The project is based on three principles:

1) Archaeological institutions have an interest in finding non-professional photographs of their excavations. By finding ‘new’ photographic material, the existing documentation of the excavation will be extended and enhanced and can provide an image of aspects of an excavation which are not included in the published documentation. In addition, as has been demonstrated above, this genre of photographs may provide the institutions with additional scientific data which may be useful for the archaeological research relating to the specific site(s). Furthermore, by comparing the non-professional photographs with the official documentation made by the former staff, it is also possible to get a notion of the practised documentation policy at that site. Pictures of particular features or phases of the excavation taken by non-professionals and which are not present in the official documentation, reveal the decisions taken by the staff at the time of what to record and what to leave out. In this way, comparing the two categories of recording offers institutions insight into the development of this area of the archaeological discipline.

2) Archaeological institutions have an interest in digitising newly-discovered non-professional photographs and in making them accessible to both scholars and the general public. Frequently, over the years, it has become practice for institutions to join forces and work in co-operation on a specific archaeological campaign. By sharing the newly-discovered photographic material via digital databases, they will be within easy reach of all parties concerned.

Eerst inventarisatie november 2016, Marlijn en Thom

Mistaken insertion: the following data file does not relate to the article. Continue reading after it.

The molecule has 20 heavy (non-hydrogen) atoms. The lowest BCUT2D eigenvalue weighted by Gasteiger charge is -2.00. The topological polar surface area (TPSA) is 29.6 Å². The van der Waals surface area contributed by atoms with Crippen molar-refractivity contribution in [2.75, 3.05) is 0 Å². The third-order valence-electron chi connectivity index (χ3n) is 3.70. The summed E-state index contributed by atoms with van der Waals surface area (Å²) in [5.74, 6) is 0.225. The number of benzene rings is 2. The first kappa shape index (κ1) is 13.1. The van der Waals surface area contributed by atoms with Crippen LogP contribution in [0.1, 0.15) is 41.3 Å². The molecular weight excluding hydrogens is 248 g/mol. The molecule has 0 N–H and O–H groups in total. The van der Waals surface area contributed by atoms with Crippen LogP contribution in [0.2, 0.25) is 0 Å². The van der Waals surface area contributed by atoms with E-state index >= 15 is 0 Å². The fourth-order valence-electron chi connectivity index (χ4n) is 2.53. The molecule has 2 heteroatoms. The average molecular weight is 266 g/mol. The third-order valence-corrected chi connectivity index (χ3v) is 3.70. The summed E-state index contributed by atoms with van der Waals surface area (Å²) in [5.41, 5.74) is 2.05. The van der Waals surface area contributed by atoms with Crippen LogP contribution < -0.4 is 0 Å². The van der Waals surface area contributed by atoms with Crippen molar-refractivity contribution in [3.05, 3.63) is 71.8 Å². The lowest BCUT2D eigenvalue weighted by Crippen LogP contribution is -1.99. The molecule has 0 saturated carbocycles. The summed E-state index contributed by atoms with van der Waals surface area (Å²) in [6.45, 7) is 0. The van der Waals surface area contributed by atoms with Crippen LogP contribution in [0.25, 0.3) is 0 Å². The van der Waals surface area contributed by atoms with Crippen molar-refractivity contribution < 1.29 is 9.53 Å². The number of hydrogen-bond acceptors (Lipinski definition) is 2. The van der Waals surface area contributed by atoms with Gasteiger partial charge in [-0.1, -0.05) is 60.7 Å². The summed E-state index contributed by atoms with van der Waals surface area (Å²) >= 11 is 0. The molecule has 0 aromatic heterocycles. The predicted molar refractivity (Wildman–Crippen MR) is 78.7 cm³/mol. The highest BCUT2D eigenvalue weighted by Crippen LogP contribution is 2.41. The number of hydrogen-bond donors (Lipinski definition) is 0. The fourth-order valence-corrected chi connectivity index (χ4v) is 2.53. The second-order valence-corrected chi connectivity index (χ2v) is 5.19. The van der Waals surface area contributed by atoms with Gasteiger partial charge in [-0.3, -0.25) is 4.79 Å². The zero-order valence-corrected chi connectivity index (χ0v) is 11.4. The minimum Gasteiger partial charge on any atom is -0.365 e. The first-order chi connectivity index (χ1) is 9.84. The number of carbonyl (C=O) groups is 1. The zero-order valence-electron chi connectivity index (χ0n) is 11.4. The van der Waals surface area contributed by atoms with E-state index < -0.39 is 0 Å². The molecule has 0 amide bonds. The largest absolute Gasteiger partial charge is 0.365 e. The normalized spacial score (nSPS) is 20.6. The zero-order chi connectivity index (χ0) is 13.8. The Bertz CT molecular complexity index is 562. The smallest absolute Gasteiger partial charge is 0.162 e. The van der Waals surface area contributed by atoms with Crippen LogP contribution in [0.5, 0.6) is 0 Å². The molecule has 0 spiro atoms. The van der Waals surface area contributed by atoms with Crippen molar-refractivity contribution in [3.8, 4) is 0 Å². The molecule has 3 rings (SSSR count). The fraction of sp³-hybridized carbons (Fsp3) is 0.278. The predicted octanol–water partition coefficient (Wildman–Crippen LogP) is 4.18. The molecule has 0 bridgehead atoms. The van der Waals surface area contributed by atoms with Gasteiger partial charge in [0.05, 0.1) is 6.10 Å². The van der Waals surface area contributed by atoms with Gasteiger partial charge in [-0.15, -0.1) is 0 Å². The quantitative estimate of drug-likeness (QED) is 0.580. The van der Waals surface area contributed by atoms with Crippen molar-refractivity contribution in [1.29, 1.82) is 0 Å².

3) Archaeological institutions have an interest in joining the NPAPH project. Despite the fact that institutions manage their own digital archives themselves, host them on their server and place them on their websites, participation in the NPAPH project is valuable for several reasons. The main argument is that it generates one central portal ( for all the digital ‘non-professional photographs archives’. As has been mentioned above, excavations are frequently carried out by joint expeditions. Due to the presence of multiple parties, interested persons who want to find new documentation on a campaign, may get confused as to where to find specific records. Thanks to the central portal, this quest will be simplified: the visitor will be redirected unnoticeably from the central portal to the database in question at the institution’s website by means of a simple link. Besides, there are also practical advantages to participating in the NPAPH project. The NPAPH website not only provides information about the project itself, but is also the place where visitors can ask questions about the project, the digital archives or the participating institutions. This is why only one contact person is required for answering the questions and – if necessary – to pass on requests to the institutions concerned. The central website also functions as a means to inform visitors about related news provided by the institutions and as a place for their queries. Finally, accommodating the several non-professional photographs archives into one administration also means that promoting the NPAPH project will draw attention to and endorse all the participating archives, the related excavations and institutions.